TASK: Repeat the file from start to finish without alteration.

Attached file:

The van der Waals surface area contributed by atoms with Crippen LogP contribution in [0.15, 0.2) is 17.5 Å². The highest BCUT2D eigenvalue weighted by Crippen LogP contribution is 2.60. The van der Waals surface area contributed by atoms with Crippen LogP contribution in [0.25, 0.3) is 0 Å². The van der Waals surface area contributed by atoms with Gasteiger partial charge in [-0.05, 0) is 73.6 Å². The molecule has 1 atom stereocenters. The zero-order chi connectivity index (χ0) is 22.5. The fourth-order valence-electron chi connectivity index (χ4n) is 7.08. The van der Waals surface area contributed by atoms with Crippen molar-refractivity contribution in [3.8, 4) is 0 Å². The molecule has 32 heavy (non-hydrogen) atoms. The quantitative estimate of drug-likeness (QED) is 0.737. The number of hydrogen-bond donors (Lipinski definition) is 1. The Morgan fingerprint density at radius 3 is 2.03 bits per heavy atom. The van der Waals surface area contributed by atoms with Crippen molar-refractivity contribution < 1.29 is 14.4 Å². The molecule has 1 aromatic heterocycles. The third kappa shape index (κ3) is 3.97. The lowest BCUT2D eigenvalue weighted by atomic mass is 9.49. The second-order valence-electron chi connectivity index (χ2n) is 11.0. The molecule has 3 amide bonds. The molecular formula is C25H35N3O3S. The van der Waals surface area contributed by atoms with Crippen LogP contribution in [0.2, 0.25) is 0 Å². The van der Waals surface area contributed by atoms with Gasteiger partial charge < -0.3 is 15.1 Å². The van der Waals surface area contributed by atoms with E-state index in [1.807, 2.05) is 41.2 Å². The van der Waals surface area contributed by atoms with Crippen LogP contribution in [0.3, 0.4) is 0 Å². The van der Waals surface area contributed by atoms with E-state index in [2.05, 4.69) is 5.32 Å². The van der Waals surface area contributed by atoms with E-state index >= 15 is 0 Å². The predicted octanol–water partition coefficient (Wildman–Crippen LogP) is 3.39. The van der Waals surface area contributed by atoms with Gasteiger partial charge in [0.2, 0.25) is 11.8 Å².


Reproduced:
The van der Waals surface area contributed by atoms with Crippen LogP contribution in [0.15, 0.2) is 17.5 Å². The highest BCUT2D eigenvalue weighted by Crippen LogP contribution is 2.60. The van der Waals surface area contributed by atoms with Crippen LogP contribution in [0.25, 0.3) is 0 Å². The van der Waals surface area contributed by atoms with Gasteiger partial charge in [-0.05, 0) is 73.6 Å². The molecule has 1 atom stereocenters. The zero-order chi connectivity index (χ0) is 22.5. The fourth-order valence-electron chi connectivity index (χ4n) is 7.08. The van der Waals surface area contributed by atoms with Crippen molar-refractivity contribution in [3.8, 4) is 0 Å². The molecule has 32 heavy (non-hydrogen) atoms. The quantitative estimate of drug-likeness (QED) is 0.737. The number of hydrogen-bond donors (Lipinski definition) is 1. The Morgan fingerprint density at radius 3 is 2.03 bits per heavy atom. The van der Waals surface area contributed by atoms with Crippen molar-refractivity contribution < 1.29 is 14.4 Å². The molecule has 1 aromatic heterocycles. The third kappa shape index (κ3) is 3.97. The lowest BCUT2D eigenvalue weighted by atomic mass is 9.49. The second-order valence-electron chi connectivity index (χ2n) is 11.0. The molecule has 3 amide bonds. The molecular formula is C25H35N3O3S. The van der Waals surface area contributed by atoms with Crippen LogP contribution in [0.2, 0.25) is 0 Å². The van der Waals surface area contributed by atoms with Gasteiger partial charge < -0.3 is 15.1 Å². The van der Waals surface area contributed by atoms with E-state index in [1.807, 2.05) is 41.2 Å². The van der Waals surface area contributed by atoms with Crippen LogP contribution in [0.3, 0.4) is 0 Å². The van der Waals surface area contributed by atoms with E-state index in [2.05, 4.69) is 5.32 Å². The van der Waals surface area contributed by atoms with E-state index >= 15 is 0 Å². The predicted octanol–water partition coefficient (Wildman–Crippen LogP) is 3.39. The van der Waals surface area contributed by atoms with Gasteiger partial charge in [0.2, 0.25) is 11.8 Å².